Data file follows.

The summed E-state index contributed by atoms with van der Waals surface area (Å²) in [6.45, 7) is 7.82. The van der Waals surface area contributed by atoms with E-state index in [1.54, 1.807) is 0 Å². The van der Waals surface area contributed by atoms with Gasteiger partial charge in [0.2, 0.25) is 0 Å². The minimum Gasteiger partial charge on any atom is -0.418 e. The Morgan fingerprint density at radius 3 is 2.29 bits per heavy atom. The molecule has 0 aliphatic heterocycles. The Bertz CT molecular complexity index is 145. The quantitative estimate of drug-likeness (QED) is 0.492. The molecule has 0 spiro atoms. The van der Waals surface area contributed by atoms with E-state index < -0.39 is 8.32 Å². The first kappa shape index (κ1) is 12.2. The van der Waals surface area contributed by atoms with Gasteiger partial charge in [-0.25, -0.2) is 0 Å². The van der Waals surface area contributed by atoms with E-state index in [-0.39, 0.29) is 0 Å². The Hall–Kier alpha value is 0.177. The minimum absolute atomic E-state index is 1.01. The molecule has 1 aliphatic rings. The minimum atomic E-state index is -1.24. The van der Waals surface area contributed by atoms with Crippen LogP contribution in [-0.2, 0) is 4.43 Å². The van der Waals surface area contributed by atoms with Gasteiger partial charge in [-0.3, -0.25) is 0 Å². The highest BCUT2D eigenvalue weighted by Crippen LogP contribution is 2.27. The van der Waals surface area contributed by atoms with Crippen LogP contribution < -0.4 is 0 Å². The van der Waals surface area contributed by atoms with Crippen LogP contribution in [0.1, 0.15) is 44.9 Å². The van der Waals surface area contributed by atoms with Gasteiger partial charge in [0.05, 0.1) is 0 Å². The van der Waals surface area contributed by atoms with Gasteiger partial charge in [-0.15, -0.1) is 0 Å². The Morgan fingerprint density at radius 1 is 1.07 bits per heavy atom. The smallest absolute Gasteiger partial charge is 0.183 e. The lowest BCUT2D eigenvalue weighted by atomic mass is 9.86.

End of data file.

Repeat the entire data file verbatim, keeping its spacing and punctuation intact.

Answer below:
The summed E-state index contributed by atoms with van der Waals surface area (Å²) in [6.45, 7) is 7.82. The van der Waals surface area contributed by atoms with E-state index in [1.54, 1.807) is 0 Å². The van der Waals surface area contributed by atoms with Gasteiger partial charge in [0.2, 0.25) is 0 Å². The minimum Gasteiger partial charge on any atom is -0.418 e. The Morgan fingerprint density at radius 3 is 2.29 bits per heavy atom. The molecule has 0 aliphatic heterocycles. The Bertz CT molecular complexity index is 145. The quantitative estimate of drug-likeness (QED) is 0.492. The molecule has 0 spiro atoms. The van der Waals surface area contributed by atoms with E-state index < -0.39 is 8.32 Å². The first kappa shape index (κ1) is 12.2. The van der Waals surface area contributed by atoms with Gasteiger partial charge in [-0.25, -0.2) is 0 Å². The van der Waals surface area contributed by atoms with E-state index in [-0.39, 0.29) is 0 Å². The Hall–Kier alpha value is 0.177. The minimum absolute atomic E-state index is 1.01. The molecule has 1 aliphatic rings. The minimum atomic E-state index is -1.24. The van der Waals surface area contributed by atoms with Crippen LogP contribution in [-0.2, 0) is 4.43 Å². The van der Waals surface area contributed by atoms with Gasteiger partial charge in [-0.3, -0.25) is 0 Å². The highest BCUT2D eigenvalue weighted by Crippen LogP contribution is 2.27. The van der Waals surface area contributed by atoms with Crippen LogP contribution < -0.4 is 0 Å². The van der Waals surface area contributed by atoms with Crippen LogP contribution in [0.1, 0.15) is 44.9 Å². The van der Waals surface area contributed by atoms with Gasteiger partial charge in [0.05, 0.1) is 0 Å². The van der Waals surface area contributed by atoms with Gasteiger partial charge in [-0.15, -0.1) is 0 Å². The Morgan fingerprint density at radius 1 is 1.07 bits per heavy atom. The smallest absolute Gasteiger partial charge is 0.183 e. The lowest BCUT2D eigenvalue weighted by atomic mass is 9.86.